News

Every dog has its day as Farm Dog Survey goes live


25 March 2013

This survey is lookings for ways to improve the breeding, training and performance success of working dogs.
This survey is lookings for ways to improve the breeding, training and performance success of working dogs.

It is no secret that Australian farmers rely heavily on their working dogs to carry out stock work economically and efficiently. The value of these dogs was highlighted last year with the record sale of a kelpie for $12,000 at the Casterton Working Dog Auction.

Such successful dogs are undoubtedly the result of the work of skilled dog breeders, trainers and handlers but to date these dog-folk have not enjoyed the benefit of scientific research to support their work.

To address this researchers at the University of Sydney's Faculty of Veterinary Science with the support of the Rural Industries Research and Development Corporation, Meat and Livestock Australia and the Working Kelpie Council of Australia are undertaking The Farm Dog Project to analyse ways of improving breeding, training and performance success in working dogs.

"Although scientific studies have been used extensively to advance livestock breeding and production, these principles have not been applied to working dogs - until now," said Jonathan Early, PhD candidate in the Faculty of Veterinary Science and a researcher on the project.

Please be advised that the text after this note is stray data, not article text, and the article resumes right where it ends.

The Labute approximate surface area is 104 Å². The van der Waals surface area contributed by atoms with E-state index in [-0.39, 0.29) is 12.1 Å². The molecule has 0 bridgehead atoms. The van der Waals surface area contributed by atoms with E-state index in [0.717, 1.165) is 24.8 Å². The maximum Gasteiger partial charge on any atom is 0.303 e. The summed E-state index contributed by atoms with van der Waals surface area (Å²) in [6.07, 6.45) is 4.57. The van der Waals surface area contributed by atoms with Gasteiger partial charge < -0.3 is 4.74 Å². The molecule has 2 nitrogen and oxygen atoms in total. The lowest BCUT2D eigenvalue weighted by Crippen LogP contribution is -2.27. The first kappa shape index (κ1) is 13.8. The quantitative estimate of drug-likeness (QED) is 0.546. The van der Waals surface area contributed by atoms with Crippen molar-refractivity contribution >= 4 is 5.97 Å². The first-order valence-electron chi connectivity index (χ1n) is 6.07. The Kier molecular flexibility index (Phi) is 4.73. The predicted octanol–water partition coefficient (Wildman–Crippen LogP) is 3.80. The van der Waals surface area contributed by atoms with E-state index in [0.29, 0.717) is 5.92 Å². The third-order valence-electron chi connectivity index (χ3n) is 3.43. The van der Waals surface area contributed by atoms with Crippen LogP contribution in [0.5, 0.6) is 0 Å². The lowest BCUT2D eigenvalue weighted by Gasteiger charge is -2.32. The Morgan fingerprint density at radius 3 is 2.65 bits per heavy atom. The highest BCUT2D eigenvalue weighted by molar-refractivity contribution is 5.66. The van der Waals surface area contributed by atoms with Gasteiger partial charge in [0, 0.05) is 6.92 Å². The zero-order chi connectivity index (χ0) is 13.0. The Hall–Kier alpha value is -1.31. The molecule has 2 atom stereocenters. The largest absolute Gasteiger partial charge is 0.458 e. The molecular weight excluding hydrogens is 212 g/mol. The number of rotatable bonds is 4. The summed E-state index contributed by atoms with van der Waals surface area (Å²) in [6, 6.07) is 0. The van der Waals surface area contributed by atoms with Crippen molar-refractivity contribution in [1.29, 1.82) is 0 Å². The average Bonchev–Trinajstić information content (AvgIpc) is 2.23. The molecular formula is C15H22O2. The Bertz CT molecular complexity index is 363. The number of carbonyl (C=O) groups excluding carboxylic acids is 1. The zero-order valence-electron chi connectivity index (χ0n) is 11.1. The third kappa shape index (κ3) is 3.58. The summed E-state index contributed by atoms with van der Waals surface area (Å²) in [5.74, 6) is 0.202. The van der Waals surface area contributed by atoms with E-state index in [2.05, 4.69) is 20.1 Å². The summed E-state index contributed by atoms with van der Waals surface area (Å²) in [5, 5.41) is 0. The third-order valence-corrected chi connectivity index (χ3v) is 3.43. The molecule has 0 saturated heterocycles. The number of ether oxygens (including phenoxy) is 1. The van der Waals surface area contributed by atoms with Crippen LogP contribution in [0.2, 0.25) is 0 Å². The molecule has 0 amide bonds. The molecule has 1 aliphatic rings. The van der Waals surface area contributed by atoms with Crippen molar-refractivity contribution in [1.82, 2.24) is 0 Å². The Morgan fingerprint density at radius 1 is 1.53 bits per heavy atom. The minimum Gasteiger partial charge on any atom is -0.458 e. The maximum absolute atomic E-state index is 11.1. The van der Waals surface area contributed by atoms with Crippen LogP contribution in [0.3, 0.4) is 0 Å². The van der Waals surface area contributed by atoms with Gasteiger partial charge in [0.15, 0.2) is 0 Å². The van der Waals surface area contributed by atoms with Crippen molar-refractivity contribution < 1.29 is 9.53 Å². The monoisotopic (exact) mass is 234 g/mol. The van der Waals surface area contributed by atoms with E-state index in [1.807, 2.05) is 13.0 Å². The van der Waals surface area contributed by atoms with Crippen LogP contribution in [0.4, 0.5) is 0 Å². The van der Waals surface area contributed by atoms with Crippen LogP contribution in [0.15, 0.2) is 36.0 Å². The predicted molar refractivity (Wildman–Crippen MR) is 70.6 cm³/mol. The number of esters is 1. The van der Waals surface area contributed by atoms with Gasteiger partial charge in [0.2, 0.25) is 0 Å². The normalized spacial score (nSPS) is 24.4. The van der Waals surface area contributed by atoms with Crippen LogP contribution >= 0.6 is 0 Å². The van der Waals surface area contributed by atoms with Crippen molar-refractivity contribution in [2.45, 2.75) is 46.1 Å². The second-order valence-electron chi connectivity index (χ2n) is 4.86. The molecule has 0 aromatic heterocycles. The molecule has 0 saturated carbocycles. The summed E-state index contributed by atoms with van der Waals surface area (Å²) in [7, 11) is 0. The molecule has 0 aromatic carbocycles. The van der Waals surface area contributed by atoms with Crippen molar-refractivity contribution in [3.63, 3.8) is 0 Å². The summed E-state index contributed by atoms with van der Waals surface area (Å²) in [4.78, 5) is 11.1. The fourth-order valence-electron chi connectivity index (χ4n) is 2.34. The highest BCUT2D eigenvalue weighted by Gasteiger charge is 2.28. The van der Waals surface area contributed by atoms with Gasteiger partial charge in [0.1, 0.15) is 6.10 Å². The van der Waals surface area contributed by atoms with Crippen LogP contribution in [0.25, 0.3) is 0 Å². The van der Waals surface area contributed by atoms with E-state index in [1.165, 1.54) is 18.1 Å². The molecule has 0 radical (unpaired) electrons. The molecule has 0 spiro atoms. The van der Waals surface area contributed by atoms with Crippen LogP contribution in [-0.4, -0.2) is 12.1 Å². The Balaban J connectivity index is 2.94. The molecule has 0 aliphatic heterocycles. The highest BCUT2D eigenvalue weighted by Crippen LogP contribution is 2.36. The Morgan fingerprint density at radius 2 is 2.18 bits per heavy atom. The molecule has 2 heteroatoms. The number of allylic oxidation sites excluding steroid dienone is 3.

"The ultimate goal is to identify DNA markers for valuable working traits but the first step is to find out what dogs are out there, how they live and work and what traits farmers value in their dogs."

To gather this data, the researchers are inviting working dog users across Australia to participate in The Farm Dog Survey. All working dog users are encouraged to take part including farmers with single working dogs, producers with multiple dogs, cattle and sheep dog triallers, saleyard employees and small or large scale breeders.

"The survey asks people to describe three of their farm dogs by giving information such as the type of work they do, how they were trained, what specific traits are easy or hard to train for and if the dogs take part in competitions," Early said.

Participants will assist the researchers to find ways to minimise the time and resources wasted on unsuccessful dogs.

They also have the opportunity to win a share in working dog dry food valued at $1000.

To participate follow the link to the Farm Dog Survey or if you are unable to access the survey on-line request a reply-paid paper copy by phoning 0467 347 283.

Media enquiries: Verity Leatherdale, 02 9351 4312, 0403 067 342, verity.leatherdale@sydney.edu.au